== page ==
As promised, I'm going to share a bit about how and why we do Picture Study. I'll start with the why. Philippians 4:8 says, "Finally, brothers, whatever is true, whatever is noble, whatever is right, whatever is pure, whatever is lovely, whatever is admirable-if anything is excellent or praiseworthy--think about such things." In our world today, so much of what is noble and excellent has been replaced by trashy, worthless images that flash by on the TV or movie screen or on a billboard as you fly down the highway. Did you realise that when you watch TV or a movie, the scene changes an average of every 3 seconds? Even if there was something lovely or praiseworthy on the screen, you would not have nearly enough time to appreciate it. Picture study puts us in touch with some of the world's most beautiful paintings ad gives us time to appreciate and notice all the wonderful details that the artist has included. It trains our powers of attention, observation and recollection. This is just a brief overview of why we do picture study. If you are interested in learning more, you can read Charlotte Mason's thoughts on Picture Study at the Ambleside Online website.
Now that I've briefly explained the "why", I'll tell you how we put it into practice using this year's studies as an example. We're covering the Middle Ages, Renaissance and Reformation in history this year, so I've chosen to study artists from this time period as well. I purchased a wonderful coffee table book called The Great Masters by Giorgio Vasari. It contains large color prints of the paintings and sculptures of Giotto, Botticelli, Michelangelo, Da Vinci, Raphael and Titian. Beginning with Giotto, I've selected five paintings that will be our focus for the term. I made color photocopies of each and put them in some wood document frames that I bought at the dollar store. They hang behind the couch in our classroom so that we are constantly exposed to them. Once a week we choose one of the paintings for further study. We study it silently for a few minutes, flip the picture over and take turns narrating, usually with the youngest going first. Narration is simply telling in your own words what you saw. We will often discuss what each of us liked or disliked about the painting. If there is a bit of background information that may be helpful, I will mention it after the narration has been given. I give my narration last, pointing out anything that I noticed that they may have overlooked. However, my children have sharp eyes and they often point out things that I never noticed! This is not intended to be an art lecture; it is intended for the children to develop a relationship with the world's great works of art as they form their own ideas and examine their feelings about each painting.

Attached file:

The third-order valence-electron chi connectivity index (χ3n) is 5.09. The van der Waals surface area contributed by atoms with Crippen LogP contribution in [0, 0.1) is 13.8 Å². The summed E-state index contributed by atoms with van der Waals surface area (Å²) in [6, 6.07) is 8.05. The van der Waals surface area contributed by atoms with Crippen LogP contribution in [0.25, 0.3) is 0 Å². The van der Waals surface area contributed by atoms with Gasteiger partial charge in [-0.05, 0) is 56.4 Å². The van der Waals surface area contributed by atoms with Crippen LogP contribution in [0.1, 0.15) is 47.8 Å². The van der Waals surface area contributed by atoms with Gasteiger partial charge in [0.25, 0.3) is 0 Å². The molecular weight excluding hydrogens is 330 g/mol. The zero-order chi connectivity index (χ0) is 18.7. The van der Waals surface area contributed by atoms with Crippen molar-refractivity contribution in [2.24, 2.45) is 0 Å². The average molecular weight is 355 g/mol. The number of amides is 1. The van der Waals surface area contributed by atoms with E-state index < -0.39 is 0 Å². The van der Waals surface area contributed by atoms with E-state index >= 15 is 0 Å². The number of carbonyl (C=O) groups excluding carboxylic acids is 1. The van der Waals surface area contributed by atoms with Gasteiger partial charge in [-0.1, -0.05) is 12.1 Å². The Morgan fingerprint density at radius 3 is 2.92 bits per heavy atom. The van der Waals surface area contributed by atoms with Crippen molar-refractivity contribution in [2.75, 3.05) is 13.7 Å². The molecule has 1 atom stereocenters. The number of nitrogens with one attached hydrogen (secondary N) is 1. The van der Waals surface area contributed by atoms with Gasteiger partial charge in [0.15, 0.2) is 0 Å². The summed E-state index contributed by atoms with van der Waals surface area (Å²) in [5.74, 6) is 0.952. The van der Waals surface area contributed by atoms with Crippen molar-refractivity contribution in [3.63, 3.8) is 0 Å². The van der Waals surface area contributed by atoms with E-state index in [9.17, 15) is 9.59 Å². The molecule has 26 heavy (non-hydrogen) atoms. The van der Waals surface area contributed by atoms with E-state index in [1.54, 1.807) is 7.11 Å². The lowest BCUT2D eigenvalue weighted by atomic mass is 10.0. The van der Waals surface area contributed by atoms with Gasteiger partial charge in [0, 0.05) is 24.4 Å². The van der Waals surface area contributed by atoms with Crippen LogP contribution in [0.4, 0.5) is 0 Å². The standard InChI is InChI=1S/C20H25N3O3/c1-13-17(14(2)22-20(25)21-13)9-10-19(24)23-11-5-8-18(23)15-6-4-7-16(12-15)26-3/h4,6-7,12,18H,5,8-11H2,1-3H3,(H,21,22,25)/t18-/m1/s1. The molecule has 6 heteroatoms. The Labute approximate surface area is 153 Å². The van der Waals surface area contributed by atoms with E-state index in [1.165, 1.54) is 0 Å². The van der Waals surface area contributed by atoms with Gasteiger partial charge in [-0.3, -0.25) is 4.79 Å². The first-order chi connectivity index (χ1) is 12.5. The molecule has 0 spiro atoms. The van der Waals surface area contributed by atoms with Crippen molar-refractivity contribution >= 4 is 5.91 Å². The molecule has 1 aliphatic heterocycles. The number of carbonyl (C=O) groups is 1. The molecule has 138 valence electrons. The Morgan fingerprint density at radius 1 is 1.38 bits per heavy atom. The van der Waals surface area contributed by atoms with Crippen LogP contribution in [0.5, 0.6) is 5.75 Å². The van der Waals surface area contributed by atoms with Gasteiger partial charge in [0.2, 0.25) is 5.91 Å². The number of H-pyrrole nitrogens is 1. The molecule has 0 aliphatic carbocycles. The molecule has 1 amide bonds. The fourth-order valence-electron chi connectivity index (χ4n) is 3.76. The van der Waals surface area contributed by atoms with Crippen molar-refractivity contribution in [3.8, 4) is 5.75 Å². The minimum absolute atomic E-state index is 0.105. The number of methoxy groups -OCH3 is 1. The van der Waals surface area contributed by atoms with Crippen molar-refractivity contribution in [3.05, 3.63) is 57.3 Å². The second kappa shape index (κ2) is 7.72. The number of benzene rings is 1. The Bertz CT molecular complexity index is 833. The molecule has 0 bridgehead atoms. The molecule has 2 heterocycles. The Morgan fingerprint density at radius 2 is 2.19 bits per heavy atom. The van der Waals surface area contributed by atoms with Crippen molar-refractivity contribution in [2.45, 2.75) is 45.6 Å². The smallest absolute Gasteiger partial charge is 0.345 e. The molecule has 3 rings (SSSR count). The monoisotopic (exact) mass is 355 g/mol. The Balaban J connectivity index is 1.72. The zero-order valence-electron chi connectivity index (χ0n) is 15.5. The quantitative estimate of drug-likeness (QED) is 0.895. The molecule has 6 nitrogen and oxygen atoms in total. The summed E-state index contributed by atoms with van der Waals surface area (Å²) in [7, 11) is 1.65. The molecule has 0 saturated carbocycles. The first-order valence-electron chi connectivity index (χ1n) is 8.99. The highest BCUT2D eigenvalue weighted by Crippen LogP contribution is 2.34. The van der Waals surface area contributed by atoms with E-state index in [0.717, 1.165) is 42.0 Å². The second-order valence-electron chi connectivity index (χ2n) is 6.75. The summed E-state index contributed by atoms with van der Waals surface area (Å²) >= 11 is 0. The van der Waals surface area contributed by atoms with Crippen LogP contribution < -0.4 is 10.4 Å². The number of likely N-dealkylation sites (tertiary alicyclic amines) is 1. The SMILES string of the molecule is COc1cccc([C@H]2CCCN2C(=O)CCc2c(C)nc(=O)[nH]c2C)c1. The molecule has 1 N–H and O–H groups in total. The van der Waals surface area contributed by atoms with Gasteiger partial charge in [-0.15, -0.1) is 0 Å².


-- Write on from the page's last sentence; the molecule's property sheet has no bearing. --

We are rounding out our study with two wonderful resources. The first is Knights of the Art by Amy Steedman (see link to the left). It is a very well-written account of the lives of some of the great Gothic and Renaissance artists. We read from this once or twice a week to gain some insight into the lives of the artists we are studying. The second resource is Discovering Great Artists by Maryanne Kohl. It suggests hands-on activities to go along with the study of each artist. For instance, we will be making our own egg paints using ground up chalk and egg yolks, much like Giotto would have made his paints. Often we will copy a painting or paint one of our own "in the style of" the artist we are studying. As they study and practice the art of the great masters, their own artistic endeavors begin to grow and mature.
I hope you've enjoyed this glimpse into our adventures in art. If you think you'd like to try this in your home and would like additional information, resources and support, come join us at the Artist Study CM Yahoo group. Hope to see you there!